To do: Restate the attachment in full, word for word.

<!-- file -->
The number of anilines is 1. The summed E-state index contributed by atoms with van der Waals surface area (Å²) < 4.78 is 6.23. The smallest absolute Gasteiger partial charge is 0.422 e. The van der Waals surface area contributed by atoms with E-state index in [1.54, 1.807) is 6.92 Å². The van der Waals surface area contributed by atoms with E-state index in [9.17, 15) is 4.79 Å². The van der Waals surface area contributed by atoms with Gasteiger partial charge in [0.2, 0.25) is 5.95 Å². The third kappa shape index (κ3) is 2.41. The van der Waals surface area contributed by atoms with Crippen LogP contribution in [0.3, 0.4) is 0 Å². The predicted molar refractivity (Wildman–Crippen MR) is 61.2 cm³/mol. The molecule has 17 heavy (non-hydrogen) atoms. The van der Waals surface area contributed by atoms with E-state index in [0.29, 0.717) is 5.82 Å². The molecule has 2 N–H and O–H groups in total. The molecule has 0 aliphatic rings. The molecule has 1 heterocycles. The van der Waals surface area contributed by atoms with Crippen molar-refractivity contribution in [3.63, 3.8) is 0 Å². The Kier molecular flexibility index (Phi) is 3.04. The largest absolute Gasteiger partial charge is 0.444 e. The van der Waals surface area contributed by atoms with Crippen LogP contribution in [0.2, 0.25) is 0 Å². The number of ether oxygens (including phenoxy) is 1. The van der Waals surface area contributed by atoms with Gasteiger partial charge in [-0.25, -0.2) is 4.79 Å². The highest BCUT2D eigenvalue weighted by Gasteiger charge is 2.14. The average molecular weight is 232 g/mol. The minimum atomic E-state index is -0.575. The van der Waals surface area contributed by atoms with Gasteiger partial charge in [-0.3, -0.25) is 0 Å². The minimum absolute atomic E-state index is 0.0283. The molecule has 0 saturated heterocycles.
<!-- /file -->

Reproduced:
The number of anilines is 1. The summed E-state index contributed by atoms with van der Waals surface area (Å²) < 4.78 is 6.23. The smallest absolute Gasteiger partial charge is 0.422 e. The van der Waals surface area contributed by atoms with E-state index in [1.54, 1.807) is 6.92 Å². The van der Waals surface area contributed by atoms with E-state index in [9.17, 15) is 4.79 Å². The van der Waals surface area contributed by atoms with Gasteiger partial charge in [0.2, 0.25) is 5.95 Å². The third kappa shape index (κ3) is 2.41. The van der Waals surface area contributed by atoms with Crippen LogP contribution in [0.3, 0.4) is 0 Å². The predicted molar refractivity (Wildman–Crippen MR) is 61.2 cm³/mol. The molecule has 17 heavy (non-hydrogen) atoms. The van der Waals surface area contributed by atoms with E-state index in [0.29, 0.717) is 5.82 Å². The molecule has 2 N–H and O–H groups in total. The molecule has 0 aliphatic rings. The molecule has 1 heterocycles. The van der Waals surface area contributed by atoms with Crippen molar-refractivity contribution in [3.63, 3.8) is 0 Å². The Kier molecular flexibility index (Phi) is 3.04. The largest absolute Gasteiger partial charge is 0.444 e. The van der Waals surface area contributed by atoms with Crippen LogP contribution in [0.2, 0.25) is 0 Å². The number of ether oxygens (including phenoxy) is 1. The van der Waals surface area contributed by atoms with Gasteiger partial charge in [-0.25, -0.2) is 4.79 Å². The highest BCUT2D eigenvalue weighted by Gasteiger charge is 2.14. The average molecular weight is 232 g/mol. The minimum atomic E-state index is -0.575. The van der Waals surface area contributed by atoms with Gasteiger partial charge in [-0.3, -0.25) is 0 Å². The minimum absolute atomic E-state index is 0.0283. The molecule has 0 saturated heterocycles.